Hungering for justice

I can’t remember the first time I heard the phrase “hunger strike.” I think it must have been when my dad went to Northern Ireland in the early 1980s to try and visit the men held in the Maze prison. My brother and I had a record of Irish political songs (are there any other kind?) and one told the story of Bobby Sands and the other men who refused to cooperate with the terms of their imprisonment. They refused to wear clothes, eat or use the bathroom. (They called it “being on the blanket” because they wore blankets instead of prison uniforms.)

In my child’s mind, I did not understand why anyone would do all of this—isn’t being in jail bad enough? Later I learned that they refused to eat or cooperate until they were recognized as political prisoners. The British government, which was occupying Northern Ireland, treated them like common criminals—no different from anyone else who had broken the law—but they saw themselves as a rival military force who, once apprehended, had to be treated in accordance with the Geneva Conventions strictures on holding prisoners of war. That is why Bobby Sands died, because the British would not treat him like a prisoner of war.

Dad and his brothers were not allowed to visit the men. Soon after, Bobby Sands died—starved to death in jail. Ten men ultimately died of starvation in the British jail—Francis Hughes, Raymond McCreesh, Patsy O’Hara, Joe McDonnell, Martin Hurson, Kevin Lynch, Tom McElwee, Kieran Doherty and Mickey Devine. Some activists gave Dad a leather wallet hand-tooled with Irish symbols that was made in the prison. My sister carries it now—worn, splattered with paint, splitting from decades of use and still beautiful.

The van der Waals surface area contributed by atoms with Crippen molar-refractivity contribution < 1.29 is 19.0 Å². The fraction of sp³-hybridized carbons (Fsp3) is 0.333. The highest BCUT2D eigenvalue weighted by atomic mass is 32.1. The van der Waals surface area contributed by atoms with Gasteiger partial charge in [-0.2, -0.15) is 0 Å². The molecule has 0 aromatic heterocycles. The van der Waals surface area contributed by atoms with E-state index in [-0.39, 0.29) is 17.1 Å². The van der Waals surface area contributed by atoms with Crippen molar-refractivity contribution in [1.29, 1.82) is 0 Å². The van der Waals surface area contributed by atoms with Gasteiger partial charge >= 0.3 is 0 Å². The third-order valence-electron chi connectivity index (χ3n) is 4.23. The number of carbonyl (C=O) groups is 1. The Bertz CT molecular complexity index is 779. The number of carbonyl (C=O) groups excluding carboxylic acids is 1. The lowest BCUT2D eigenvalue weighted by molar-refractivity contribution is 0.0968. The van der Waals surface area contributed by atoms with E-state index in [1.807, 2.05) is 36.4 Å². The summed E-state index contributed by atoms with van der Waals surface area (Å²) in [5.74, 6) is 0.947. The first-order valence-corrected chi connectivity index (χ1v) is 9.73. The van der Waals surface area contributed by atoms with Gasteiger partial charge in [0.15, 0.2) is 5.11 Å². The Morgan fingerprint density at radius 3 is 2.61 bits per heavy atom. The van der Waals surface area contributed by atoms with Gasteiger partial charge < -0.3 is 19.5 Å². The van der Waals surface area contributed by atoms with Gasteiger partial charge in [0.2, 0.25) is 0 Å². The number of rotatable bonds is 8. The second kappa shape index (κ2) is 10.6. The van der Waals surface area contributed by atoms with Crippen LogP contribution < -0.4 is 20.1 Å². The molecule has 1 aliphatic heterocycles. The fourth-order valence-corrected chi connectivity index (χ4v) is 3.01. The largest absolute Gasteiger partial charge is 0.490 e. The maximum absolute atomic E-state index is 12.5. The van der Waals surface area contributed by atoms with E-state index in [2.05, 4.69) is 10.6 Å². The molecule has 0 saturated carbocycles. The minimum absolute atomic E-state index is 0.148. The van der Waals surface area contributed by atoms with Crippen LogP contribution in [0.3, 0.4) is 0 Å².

The first men were brought to Guantanamo on January 11, 2002—almost ten years ago today. In the early days of the War on Terror, as American bombs pummeled Afghanistan and the Northern Alliance thugs, and corrupt Pakistani security forces rounded up Arabs and Muslims as terrorists, the Bush administration found Guantanamo a convenient off-shore prison, far from American law. The administration created the convoluted term “Enemy Combatant” so as to do just what the British did—avoid the Geneva Conventions laws around the treatment of prisoners of war. Cut off from their families, abused and tortured on unfamiliar and foreign territory, and isolated from the media and lawyers, the men at Guantanamo found that the hunger strike was one of the few tools they could use. By 2005, as many as 200 men were engaged in hunger strikes at the U.S. naval base.